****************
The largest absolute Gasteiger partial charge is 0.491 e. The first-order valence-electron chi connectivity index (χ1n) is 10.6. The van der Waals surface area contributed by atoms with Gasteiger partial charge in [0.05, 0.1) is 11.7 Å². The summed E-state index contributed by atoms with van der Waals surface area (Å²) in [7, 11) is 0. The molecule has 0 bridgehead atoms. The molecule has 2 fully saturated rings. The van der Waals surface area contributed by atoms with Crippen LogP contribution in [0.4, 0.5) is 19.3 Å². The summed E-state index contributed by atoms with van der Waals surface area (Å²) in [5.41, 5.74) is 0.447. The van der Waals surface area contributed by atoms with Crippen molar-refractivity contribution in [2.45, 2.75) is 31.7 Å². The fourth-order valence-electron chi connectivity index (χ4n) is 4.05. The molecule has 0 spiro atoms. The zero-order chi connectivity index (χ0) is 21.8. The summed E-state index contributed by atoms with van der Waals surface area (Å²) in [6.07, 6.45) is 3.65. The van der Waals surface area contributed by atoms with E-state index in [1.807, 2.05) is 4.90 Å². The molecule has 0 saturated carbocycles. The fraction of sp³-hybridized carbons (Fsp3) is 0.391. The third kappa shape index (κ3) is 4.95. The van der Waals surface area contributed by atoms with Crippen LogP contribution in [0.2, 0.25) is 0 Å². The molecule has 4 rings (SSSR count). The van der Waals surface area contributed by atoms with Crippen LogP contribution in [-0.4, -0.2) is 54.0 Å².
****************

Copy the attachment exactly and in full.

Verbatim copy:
The largest absolute Gasteiger partial charge is 0.491 e. The first-order valence-electron chi connectivity index (χ1n) is 10.6. The van der Waals surface area contributed by atoms with Gasteiger partial charge in [0.05, 0.1) is 11.7 Å². The summed E-state index contributed by atoms with van der Waals surface area (Å²) in [7, 11) is 0. The molecule has 0 bridgehead atoms. The molecule has 2 fully saturated rings. The van der Waals surface area contributed by atoms with Crippen LogP contribution in [0.4, 0.5) is 19.3 Å². The summed E-state index contributed by atoms with van der Waals surface area (Å²) in [5.41, 5.74) is 0.447. The van der Waals surface area contributed by atoms with Crippen molar-refractivity contribution in [2.45, 2.75) is 31.7 Å². The fourth-order valence-electron chi connectivity index (χ4n) is 4.05. The molecule has 0 spiro atoms. The zero-order chi connectivity index (χ0) is 21.8. The summed E-state index contributed by atoms with van der Waals surface area (Å²) in [6.07, 6.45) is 3.65. The van der Waals surface area contributed by atoms with E-state index in [1.807, 2.05) is 4.90 Å². The molecule has 0 saturated carbocycles. The fraction of sp³-hybridized carbons (Fsp3) is 0.391. The third kappa shape index (κ3) is 4.95. The van der Waals surface area contributed by atoms with Crippen LogP contribution in [0.2, 0.25) is 0 Å². The molecule has 4 rings (SSSR count). The van der Waals surface area contributed by atoms with Crippen LogP contribution in [-0.4, -0.2) is 54.0 Å².